Svalbard: Hornsund

Jun 07, 2019 - National Geographic Explorer

Today we visited Hornsund, the southernmost fjord on the west coast of the island Spitzbergen in the Svalbard archipelago. We cruised deep into the fjord in the early morning and, because it was a bit windy in the main fjord, we proceeded south into another branch of Hornsund called Samarinvågen. As we approached the fast ice at the end of the fjord, we saw a polar bear walking on the fast ice, hunting for seal breathing holes. He walked slowly over the ice and occasionally lay down and rolled over to scratch his back. We were impressed by the lonely peripatetic life of a polar bear on the ice, living at the very edge of survivability with only his skill as a hunter and his incredible olfactory sense to ensure his success.

We watched him for quite a while before proceeding out of Samarinvågen and back into the main fjord. We soon turned north into another branch of Hornsund called Burger Bukta and cruised into a section called Austre Burger Bukta, the east branch. At the end of this fjord sit two very large glaciers. One is a tidewater glacier with its face continuing below sea level. The second glacier terminated at a large terminal moraine and the glacier itself was full of rock material that it accumulated along its passage through the tall mountains on both sides of the glacial valley. On the water at the face of the glacier we saw a pair of long-tailed ducks.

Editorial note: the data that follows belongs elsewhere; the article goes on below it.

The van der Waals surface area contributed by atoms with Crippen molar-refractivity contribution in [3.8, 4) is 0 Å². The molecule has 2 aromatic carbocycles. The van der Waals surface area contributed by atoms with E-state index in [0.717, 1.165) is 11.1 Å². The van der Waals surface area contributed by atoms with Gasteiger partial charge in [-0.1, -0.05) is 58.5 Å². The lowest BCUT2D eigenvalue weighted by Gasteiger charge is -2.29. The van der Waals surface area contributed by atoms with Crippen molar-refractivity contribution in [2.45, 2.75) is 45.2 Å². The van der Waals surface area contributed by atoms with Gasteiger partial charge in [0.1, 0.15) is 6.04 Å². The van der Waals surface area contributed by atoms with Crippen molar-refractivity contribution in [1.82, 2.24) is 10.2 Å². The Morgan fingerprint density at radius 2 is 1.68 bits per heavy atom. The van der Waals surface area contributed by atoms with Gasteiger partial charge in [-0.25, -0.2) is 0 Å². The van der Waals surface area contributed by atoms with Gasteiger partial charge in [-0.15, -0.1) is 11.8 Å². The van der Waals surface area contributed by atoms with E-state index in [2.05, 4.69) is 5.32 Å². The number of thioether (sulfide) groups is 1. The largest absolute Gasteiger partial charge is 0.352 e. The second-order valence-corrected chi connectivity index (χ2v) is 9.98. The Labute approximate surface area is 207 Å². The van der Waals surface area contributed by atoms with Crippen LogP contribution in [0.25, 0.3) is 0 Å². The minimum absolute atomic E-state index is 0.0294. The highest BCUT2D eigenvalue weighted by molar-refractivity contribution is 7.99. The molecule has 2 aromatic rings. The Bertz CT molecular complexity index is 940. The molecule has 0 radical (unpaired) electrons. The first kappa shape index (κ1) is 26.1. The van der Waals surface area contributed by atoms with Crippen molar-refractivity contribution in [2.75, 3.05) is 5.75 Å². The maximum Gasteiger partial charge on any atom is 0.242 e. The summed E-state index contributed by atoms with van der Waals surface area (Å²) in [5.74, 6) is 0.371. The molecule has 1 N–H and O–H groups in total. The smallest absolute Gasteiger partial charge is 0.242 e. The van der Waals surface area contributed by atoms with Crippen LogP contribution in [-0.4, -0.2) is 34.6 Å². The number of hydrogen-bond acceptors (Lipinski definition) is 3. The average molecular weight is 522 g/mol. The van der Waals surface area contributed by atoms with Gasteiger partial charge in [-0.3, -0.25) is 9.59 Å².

During lunch, we repositioned once again near where the two fjords split apart. This is a place where there is enough flat land that a trapper’s hut was built there around 1919 when trappers, including the famous Norwegian woman trapper, Wanny Wolstad, and her two young sons wintered there, trapping foxes and polar bears. The site sits beneath a huge cliff where thousands of black-legged kittiwakes nest and constantly call to one another. The place is called Gnålodden for the mountain above it, which is called Gnåberget or “mountain of incessant humming.” We were able to land at the hut and take walks to the bottom of the bird cliffs. We observed a couple of arctic fox hunting for eggs or chicks which may have fallen from the cliff nests. In the late afternoon, we sailed out of Hornsund and began to make our way north to the ice edge.

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About the Author

Jim Kelley

Expedition Leader

A native of California, Jim has been going to sea for most of his life. Jim grew up by the ocean in Southern California, did his undergraduate work in geology at Pomona College, and received his Ph.D. in geology from the University of Wyoming. In 1966 he joined the faculty of the Department of Oceanography at the University of Washington, with joint appointments in the Department of Geosciences and the Department of Biomathematics. In 1970-71 he was Fulbright Professor at the University of Athens and Senior Research Scientist at the Democritos Greek Atomic Energy Commission.

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